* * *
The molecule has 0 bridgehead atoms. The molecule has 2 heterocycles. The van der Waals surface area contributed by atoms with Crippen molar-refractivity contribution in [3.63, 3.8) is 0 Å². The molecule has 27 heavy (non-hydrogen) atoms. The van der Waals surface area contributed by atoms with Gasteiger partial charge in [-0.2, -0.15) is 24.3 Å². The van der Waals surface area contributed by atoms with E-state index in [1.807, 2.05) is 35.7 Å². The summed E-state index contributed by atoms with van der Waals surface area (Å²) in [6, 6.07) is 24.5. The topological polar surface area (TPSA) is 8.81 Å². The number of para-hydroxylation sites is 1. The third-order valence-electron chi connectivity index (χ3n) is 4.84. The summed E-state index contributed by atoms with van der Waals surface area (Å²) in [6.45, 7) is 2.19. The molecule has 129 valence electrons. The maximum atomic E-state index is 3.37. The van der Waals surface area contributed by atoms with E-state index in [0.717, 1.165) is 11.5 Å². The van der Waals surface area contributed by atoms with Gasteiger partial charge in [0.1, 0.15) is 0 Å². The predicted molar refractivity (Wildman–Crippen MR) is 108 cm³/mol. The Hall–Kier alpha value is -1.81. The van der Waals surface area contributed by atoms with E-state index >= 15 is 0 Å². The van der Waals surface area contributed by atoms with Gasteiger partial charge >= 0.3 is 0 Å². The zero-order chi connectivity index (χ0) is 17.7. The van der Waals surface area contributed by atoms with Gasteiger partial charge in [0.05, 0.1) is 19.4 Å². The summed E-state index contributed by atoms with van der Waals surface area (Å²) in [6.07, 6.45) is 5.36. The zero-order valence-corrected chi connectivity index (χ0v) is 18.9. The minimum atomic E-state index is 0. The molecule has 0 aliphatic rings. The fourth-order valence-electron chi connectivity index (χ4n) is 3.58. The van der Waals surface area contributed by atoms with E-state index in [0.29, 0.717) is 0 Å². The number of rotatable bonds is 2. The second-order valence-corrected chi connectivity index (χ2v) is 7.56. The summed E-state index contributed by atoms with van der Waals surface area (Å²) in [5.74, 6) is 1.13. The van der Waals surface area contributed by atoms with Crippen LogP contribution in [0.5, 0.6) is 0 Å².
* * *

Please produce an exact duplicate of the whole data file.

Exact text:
The molecule has 0 bridgehead atoms. The molecule has 2 heterocycles. The van der Waals surface area contributed by atoms with Crippen molar-refractivity contribution in [3.63, 3.8) is 0 Å². The molecule has 27 heavy (non-hydrogen) atoms. The van der Waals surface area contributed by atoms with Gasteiger partial charge in [-0.2, -0.15) is 24.3 Å². The van der Waals surface area contributed by atoms with E-state index in [1.807, 2.05) is 35.7 Å². The summed E-state index contributed by atoms with van der Waals surface area (Å²) in [6, 6.07) is 24.5. The topological polar surface area (TPSA) is 8.81 Å². The number of para-hydroxylation sites is 1. The third-order valence-electron chi connectivity index (χ3n) is 4.84. The summed E-state index contributed by atoms with van der Waals surface area (Å²) in [6.45, 7) is 2.19. The molecule has 129 valence electrons. The maximum atomic E-state index is 3.37. The van der Waals surface area contributed by atoms with E-state index in [0.717, 1.165) is 11.5 Å². The van der Waals surface area contributed by atoms with Gasteiger partial charge in [0.1, 0.15) is 0 Å². The predicted molar refractivity (Wildman–Crippen MR) is 108 cm³/mol. The Hall–Kier alpha value is -1.81. The van der Waals surface area contributed by atoms with E-state index >= 15 is 0 Å². The van der Waals surface area contributed by atoms with Gasteiger partial charge >= 0.3 is 0 Å². The zero-order chi connectivity index (χ0) is 17.7. The van der Waals surface area contributed by atoms with Gasteiger partial charge in [0.05, 0.1) is 19.4 Å². The summed E-state index contributed by atoms with van der Waals surface area (Å²) in [6.07, 6.45) is 5.36. The zero-order valence-corrected chi connectivity index (χ0v) is 18.9. The minimum atomic E-state index is 0. The molecule has 0 aliphatic rings. The fourth-order valence-electron chi connectivity index (χ4n) is 3.58. The van der Waals surface area contributed by atoms with E-state index in [0.29, 0.717) is 0 Å². The number of rotatable bonds is 2. The second-order valence-corrected chi connectivity index (χ2v) is 7.56. The summed E-state index contributed by atoms with van der Waals surface area (Å²) in [5.74, 6) is 1.13. The van der Waals surface area contributed by atoms with Crippen LogP contribution in [0.5, 0.6) is 0 Å².